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Los Angeles Rams Head Coach Sean McVay may have ruined the preseason, but his tactics saved the offensive line

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Joey O explains there is a method to McBae’s madness as the starters stand on the sidelines.

Dallas Cowboys v Los Angeles Rams Photo by Alika Jenner/Getty Images

More and more, NFL teams are following in Los Angeles Rams Head Coach Sean McVay’s steps.

Last week, several coaches sat their starters while teams like the Carolina Panthers paid a hefty price with injuries to star players such as QB Cam Newton. That led Riley McAtee (editor’s note: no relation to TST Managing Editor Joe McAtee aka 3k) to declare over at the Ringer that Sean McVay has ruined the preseason and it’s now time to cut it.

That’s high praise for those like me who find the preseason a big frustrating waste of time.

The obvious reason for sitting players in preseason games and in practice is to prevent them from getting hurt. Makes sense. Football is a violent game, and an injury can strike at any moment, so it makes sense to be safe, right? Just this weekend, the Rams lost EDGE Josh Carraway and OL Aaron Neary to injuries. However, McVay’s trend of sitting players isn’t just injury prevention — he’s giving his depth players valuable reps that wouldn’t happen in traditional scenarios.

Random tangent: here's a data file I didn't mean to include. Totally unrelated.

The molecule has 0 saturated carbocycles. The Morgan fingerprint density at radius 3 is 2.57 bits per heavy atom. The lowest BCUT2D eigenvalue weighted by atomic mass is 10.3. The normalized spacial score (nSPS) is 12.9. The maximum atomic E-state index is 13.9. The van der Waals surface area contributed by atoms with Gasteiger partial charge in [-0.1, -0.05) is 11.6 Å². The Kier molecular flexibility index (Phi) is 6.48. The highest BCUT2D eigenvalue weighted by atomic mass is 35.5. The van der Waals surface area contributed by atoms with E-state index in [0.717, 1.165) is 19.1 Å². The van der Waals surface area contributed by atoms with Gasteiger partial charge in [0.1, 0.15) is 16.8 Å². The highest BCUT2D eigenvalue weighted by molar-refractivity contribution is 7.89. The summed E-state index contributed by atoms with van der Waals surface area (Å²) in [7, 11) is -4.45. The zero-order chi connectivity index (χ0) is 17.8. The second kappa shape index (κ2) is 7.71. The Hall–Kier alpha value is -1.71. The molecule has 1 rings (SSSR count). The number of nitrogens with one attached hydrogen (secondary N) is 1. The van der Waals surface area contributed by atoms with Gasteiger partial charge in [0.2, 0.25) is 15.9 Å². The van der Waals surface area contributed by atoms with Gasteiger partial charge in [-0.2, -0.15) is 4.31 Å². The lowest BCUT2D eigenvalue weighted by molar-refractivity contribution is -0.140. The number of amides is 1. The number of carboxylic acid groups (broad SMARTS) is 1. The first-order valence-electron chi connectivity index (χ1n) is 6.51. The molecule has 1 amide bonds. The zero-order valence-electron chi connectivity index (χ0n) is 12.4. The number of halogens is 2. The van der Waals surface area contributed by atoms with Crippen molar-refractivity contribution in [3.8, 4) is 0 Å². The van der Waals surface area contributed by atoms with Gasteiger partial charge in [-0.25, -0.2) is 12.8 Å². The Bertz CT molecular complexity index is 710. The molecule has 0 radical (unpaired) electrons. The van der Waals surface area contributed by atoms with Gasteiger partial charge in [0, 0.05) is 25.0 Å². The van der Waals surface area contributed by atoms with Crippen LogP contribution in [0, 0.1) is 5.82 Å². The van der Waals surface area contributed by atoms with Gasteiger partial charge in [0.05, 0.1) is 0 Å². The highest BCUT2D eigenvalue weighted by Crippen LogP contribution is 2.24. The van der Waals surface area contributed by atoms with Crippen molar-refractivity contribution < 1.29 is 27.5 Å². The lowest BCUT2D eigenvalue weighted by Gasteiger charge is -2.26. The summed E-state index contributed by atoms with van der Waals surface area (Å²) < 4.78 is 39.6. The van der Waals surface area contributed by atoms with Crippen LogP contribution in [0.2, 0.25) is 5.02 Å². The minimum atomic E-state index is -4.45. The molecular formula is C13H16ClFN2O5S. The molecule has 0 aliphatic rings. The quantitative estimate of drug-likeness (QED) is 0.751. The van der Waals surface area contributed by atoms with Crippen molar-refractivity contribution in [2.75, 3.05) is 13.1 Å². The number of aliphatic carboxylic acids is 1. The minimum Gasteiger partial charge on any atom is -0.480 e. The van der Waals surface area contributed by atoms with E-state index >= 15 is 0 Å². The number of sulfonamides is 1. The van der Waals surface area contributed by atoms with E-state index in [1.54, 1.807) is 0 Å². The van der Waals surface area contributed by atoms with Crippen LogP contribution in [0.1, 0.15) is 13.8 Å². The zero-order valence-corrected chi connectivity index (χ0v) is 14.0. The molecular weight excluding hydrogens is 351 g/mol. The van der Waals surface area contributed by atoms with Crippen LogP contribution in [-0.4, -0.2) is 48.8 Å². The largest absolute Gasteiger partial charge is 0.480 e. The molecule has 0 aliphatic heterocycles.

Let’s take a look at last season with the Rams aging offensive line.

The Rams had two significant departures in the offseason: C John Sullivan and RT Rodger Saffold III, but there hasn’t been too much panic in the Ramily. Rookie linemen Joseph Noteboom and C Brian Allen were basically redshirt guys in 2018 not seeing the field much.

How do we know that Noteboom and Allen are ready for such a promotion? Practice.

In at least one of the three practices during each week last season, LT Andrew Whitworth and C John Sullivan sat out, allowing Allen and Noteboom to take their reps. What was great about this move last season was that it allowed two linemen, both in their 30s, to take a rest during the week, but also gave the opportunity for the young guys to get a feel for the offense. In nearly every case, Whitworth and Saffold weren’t hurt. They just didn’t want to push it.

That’s the revolutionary idea that McVay is bringing to the NFL — “Don’t push it.” It seems contrary to natural instincts of football coaches which is usually a strategy that’s more along the lines of pushing a player so hard that they break down. The problem with that case is that you never know when it will happen.

Instead, the Rams prepared for the transition on the offensive line. That’s most likely why the LA Rams are feeling confident about Noteboom and Allen fitting into the O-line this season. So much so, that they are being treated like veterans.

Now in 2019, newly-drafted offensive linemen like OL David Edwards and OL Bobby Evans are getting their reps in preseason games which will come in handy later in the season if any injuries happen but likely pay the real dividends in the future with further attrition on the line.

Is McVay playing things too safe? Will the starters be rusty in week 1?

Maybe.

But you know what? At least they’ll healthy and well-rested.

And the future will look brighter for it.